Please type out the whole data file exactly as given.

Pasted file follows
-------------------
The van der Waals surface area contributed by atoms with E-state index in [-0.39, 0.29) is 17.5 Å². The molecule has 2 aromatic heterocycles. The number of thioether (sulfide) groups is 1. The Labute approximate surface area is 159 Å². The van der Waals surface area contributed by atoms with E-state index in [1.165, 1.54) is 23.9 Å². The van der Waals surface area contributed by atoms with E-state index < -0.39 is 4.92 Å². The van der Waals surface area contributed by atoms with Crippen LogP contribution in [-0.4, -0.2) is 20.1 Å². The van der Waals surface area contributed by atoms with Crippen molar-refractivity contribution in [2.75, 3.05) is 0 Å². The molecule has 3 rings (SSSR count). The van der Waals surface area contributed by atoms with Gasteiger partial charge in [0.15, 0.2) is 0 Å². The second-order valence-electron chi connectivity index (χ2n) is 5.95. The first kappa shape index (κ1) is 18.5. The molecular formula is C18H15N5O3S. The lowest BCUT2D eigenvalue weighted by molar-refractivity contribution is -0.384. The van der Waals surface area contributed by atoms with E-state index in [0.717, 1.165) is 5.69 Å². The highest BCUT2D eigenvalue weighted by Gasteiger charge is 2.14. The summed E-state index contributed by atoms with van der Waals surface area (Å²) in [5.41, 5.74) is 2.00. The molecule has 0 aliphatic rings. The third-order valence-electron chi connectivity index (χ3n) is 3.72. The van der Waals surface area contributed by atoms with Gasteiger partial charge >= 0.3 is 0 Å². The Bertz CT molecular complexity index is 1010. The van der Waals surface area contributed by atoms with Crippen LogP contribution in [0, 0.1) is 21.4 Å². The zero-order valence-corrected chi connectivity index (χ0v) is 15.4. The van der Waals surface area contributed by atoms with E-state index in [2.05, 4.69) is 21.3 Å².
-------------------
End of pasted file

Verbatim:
The van der Waals surface area contributed by atoms with E-state index in [-0.39, 0.29) is 17.5 Å². The molecule has 2 aromatic heterocycles. The number of thioether (sulfide) groups is 1. The Labute approximate surface area is 159 Å². The van der Waals surface area contributed by atoms with E-state index in [1.165, 1.54) is 23.9 Å². The van der Waals surface area contributed by atoms with E-state index < -0.39 is 4.92 Å². The van der Waals surface area contributed by atoms with Crippen LogP contribution in [-0.4, -0.2) is 20.1 Å². The van der Waals surface area contributed by atoms with Crippen molar-refractivity contribution in [2.75, 3.05) is 0 Å². The molecule has 3 rings (SSSR count). The van der Waals surface area contributed by atoms with Gasteiger partial charge in [0.15, 0.2) is 0 Å². The second-order valence-electron chi connectivity index (χ2n) is 5.95. The first kappa shape index (κ1) is 18.5. The molecular formula is C18H15N5O3S. The lowest BCUT2D eigenvalue weighted by molar-refractivity contribution is -0.384. The van der Waals surface area contributed by atoms with E-state index in [0.717, 1.165) is 5.69 Å². The highest BCUT2D eigenvalue weighted by Gasteiger charge is 2.14. The summed E-state index contributed by atoms with van der Waals surface area (Å²) in [5.41, 5.74) is 2.00. The molecule has 0 aliphatic rings. The third-order valence-electron chi connectivity index (χ3n) is 3.72. The van der Waals surface area contributed by atoms with Gasteiger partial charge >= 0.3 is 0 Å². The Bertz CT molecular complexity index is 1010. The van der Waals surface area contributed by atoms with Crippen LogP contribution in [0, 0.1) is 21.4 Å². The zero-order valence-corrected chi connectivity index (χ0v) is 15.4. The van der Waals surface area contributed by atoms with E-state index in [2.05, 4.69) is 21.3 Å².